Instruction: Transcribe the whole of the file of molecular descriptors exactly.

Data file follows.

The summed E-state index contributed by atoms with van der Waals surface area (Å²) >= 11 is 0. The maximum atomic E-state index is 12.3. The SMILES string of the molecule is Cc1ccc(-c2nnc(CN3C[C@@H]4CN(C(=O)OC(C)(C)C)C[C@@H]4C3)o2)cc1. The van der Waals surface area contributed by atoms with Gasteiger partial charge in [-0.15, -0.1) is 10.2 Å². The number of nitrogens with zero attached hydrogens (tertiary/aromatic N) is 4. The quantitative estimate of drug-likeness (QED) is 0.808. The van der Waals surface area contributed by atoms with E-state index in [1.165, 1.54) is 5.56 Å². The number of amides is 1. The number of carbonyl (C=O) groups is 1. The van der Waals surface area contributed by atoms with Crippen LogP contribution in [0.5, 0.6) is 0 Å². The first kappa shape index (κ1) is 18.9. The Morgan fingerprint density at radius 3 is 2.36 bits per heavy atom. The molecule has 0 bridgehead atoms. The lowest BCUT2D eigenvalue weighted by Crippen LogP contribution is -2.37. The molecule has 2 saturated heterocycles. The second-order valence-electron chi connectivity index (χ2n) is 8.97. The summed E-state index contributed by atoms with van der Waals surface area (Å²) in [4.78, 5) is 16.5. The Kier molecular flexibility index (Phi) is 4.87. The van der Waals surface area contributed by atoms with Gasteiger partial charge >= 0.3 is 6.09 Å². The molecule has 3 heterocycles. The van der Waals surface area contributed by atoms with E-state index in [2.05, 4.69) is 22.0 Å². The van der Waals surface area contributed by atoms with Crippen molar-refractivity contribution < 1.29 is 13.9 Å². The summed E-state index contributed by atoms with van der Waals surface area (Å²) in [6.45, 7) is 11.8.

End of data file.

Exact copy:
The summed E-state index contributed by atoms with van der Waals surface area (Å²) >= 11 is 0. The maximum atomic E-state index is 12.3. The SMILES string of the molecule is Cc1ccc(-c2nnc(CN3C[C@@H]4CN(C(=O)OC(C)(C)C)C[C@@H]4C3)o2)cc1. The van der Waals surface area contributed by atoms with Gasteiger partial charge in [-0.15, -0.1) is 10.2 Å². The number of nitrogens with zero attached hydrogens (tertiary/aromatic N) is 4. The quantitative estimate of drug-likeness (QED) is 0.808. The van der Waals surface area contributed by atoms with E-state index in [1.165, 1.54) is 5.56 Å². The number of amides is 1. The number of carbonyl (C=O) groups is 1. The van der Waals surface area contributed by atoms with Crippen LogP contribution in [0.5, 0.6) is 0 Å². The first kappa shape index (κ1) is 18.9. The Morgan fingerprint density at radius 3 is 2.36 bits per heavy atom. The molecule has 0 bridgehead atoms. The lowest BCUT2D eigenvalue weighted by Crippen LogP contribution is -2.37. The molecule has 2 saturated heterocycles. The second-order valence-electron chi connectivity index (χ2n) is 8.97. The summed E-state index contributed by atoms with van der Waals surface area (Å²) in [4.78, 5) is 16.5. The Kier molecular flexibility index (Phi) is 4.87. The van der Waals surface area contributed by atoms with Gasteiger partial charge >= 0.3 is 6.09 Å². The molecule has 3 heterocycles. The van der Waals surface area contributed by atoms with E-state index in [2.05, 4.69) is 22.0 Å². The van der Waals surface area contributed by atoms with Crippen molar-refractivity contribution < 1.29 is 13.9 Å². The summed E-state index contributed by atoms with van der Waals surface area (Å²) in [6.45, 7) is 11.8.